Ice cream sandwich

An ice cream sandwich is a frozen dessert consisting of ice cream between two biscuits, skins, wafers, or cookies. The ingredients are different around the world, with Ireland and Israel using wafers, and North America using chocolate cookies.

Ice cream sandwich
TypeIce cream
Main ingredientsIce cream and cookies

Regional varieties


Within Australia, popular brands are "Giant Sandwich" (blue and pink wrapper), and "Monaco Bar" (gold and black metallic wrapper) in the Eastern provinces. Other brands include Streets "Cookie", "Maxibon" (with one-half ice cream sandwich) and "Maxibon Cookie", and "Pat and Stick's Homemade Range" (recognizable by its circular shape). Additional brands "Indulge" and "Feast" have also become popular.[1]

Ice cream sandwiches were formerly known as a "cream between". One purchased a small block of ice cream wrapped in paper and placed it between two wafers.


In Germany, ice cream sandwiches are made with two wafers and the three flavour combination called Fürst-Pückler-Eis, elsewhere known as Neapolitan ice cream. It is based on a recipe introduced in 1839 by the cook of a German nobleman, Prince Hermann Ludwig Heinrich von Pückler-Muskau.


Classic Iranian bread-ice cream

The usual Iranian ice cream sandwich is called bastani naani (بستنی نانی) meaning "bread-ice cream", and is made with Iranian traditional ice cream between two wafers.[2]


A neapolitan ice cream sandwich prepared with wafers

In Ireland they are known as "sliders" or an ice cream wafer, and they are usually served as vanilla ice cream sandwiched between two rectangular chocolate wafers. A "double nougat" is ice cream sandwiched between two nougat wafers. The wafers are not covered in chocolate, only the edges.


In Israel, ice cream sandwiches are commonly known as "kasata" (קסטה). Though the name comes from the Italian cassata, the dessert itself has little to do with Italian cassata, and usually consists of two thick biscuits holding a mix of block of vanilla and chocolate-flavoured ice cream.

North America

The earliest mention of ice cream sandwiches in North America come in the year of 1899. Street vendors in New York recently sold slabs of ice cream between sheets of paper, called "hokey pokeys", until someone had the idea of using cookies instead.[3] Photos from the Jersey Shore circa 1905 show ice cream sandwiches being sold at 1¢ each.[4] The earliest US patent having to do with ice cream sandwiches (No. 1,387,613) is by Russell H. Proper for an "Ice Cream Sandwich Machine" in 1921.[5] A Chipwich, where ice cream (usually vanilla) is sandwiched between two chocolate chip cookies, is also popular.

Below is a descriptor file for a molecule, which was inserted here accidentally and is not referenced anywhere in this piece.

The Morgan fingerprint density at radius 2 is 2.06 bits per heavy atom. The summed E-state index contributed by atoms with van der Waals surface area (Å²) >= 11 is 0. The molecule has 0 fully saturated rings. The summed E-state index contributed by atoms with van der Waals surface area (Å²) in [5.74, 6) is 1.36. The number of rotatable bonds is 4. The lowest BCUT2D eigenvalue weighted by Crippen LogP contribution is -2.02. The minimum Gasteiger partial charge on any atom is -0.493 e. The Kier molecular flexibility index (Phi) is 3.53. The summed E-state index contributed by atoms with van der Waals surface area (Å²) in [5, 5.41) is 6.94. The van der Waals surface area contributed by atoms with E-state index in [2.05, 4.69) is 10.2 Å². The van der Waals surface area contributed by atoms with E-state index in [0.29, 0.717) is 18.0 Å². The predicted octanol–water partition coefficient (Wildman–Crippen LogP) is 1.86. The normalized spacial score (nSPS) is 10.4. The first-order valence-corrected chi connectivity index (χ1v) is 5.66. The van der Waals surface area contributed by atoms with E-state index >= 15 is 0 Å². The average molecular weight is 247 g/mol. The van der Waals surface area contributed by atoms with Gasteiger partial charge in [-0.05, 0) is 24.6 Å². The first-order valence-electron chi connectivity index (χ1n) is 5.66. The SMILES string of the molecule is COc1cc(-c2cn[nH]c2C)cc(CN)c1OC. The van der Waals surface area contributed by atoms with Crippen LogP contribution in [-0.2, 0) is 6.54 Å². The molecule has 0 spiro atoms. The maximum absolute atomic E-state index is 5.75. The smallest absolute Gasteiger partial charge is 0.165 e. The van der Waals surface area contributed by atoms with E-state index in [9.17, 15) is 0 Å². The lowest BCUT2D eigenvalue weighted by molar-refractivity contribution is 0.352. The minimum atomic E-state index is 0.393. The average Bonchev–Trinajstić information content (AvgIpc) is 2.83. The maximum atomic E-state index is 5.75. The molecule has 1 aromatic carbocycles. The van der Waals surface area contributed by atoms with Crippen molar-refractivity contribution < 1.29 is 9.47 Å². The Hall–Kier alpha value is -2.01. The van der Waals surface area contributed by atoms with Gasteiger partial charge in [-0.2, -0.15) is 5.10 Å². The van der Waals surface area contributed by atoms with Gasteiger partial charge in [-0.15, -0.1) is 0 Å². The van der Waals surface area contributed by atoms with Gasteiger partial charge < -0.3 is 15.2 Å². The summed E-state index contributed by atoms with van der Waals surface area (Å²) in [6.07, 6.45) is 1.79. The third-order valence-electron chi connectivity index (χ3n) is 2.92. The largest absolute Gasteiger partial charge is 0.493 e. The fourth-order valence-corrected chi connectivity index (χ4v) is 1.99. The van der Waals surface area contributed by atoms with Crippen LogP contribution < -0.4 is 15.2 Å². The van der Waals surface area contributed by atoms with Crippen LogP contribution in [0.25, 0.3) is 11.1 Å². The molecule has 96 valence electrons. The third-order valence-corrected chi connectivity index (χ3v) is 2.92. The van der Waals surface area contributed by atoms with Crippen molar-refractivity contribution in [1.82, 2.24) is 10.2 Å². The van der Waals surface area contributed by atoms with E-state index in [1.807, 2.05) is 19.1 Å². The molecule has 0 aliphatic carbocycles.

A "National Ice Cream Sandwich Day" is set for August 2[3] and has been celebrated since at least 2005.[6]


Ice cream sandwich

Local ice cream (sorbetes) sellers/peddlers with their pushcarts that travel around cities sometimes offer ice cream sandwiches with pandesal as the bread.[7]


Wafer ice cream is popular in Singapore. It is one of the types of potong (cut) ice cream, so named because the servings are sliced from a large bar of ice cream. Wafer ice cream consists of two wafers holding together a rectangular block of ice cream. Wafer ice cream evolved from the older 'ice potong' type, which is a rectangular prism of ice cream mounted on a wooden stick. Many customers complained that the ice potong would easily melt and fall off the stick, leading to the introduction of the wafers for better grip. Vendors are commonly found along Orchard Road and Chinatown and outside schools.[8] A colloquial term for it is "pia ice cream", which translates to "biscuit ice cream" in the Hokkien dialect.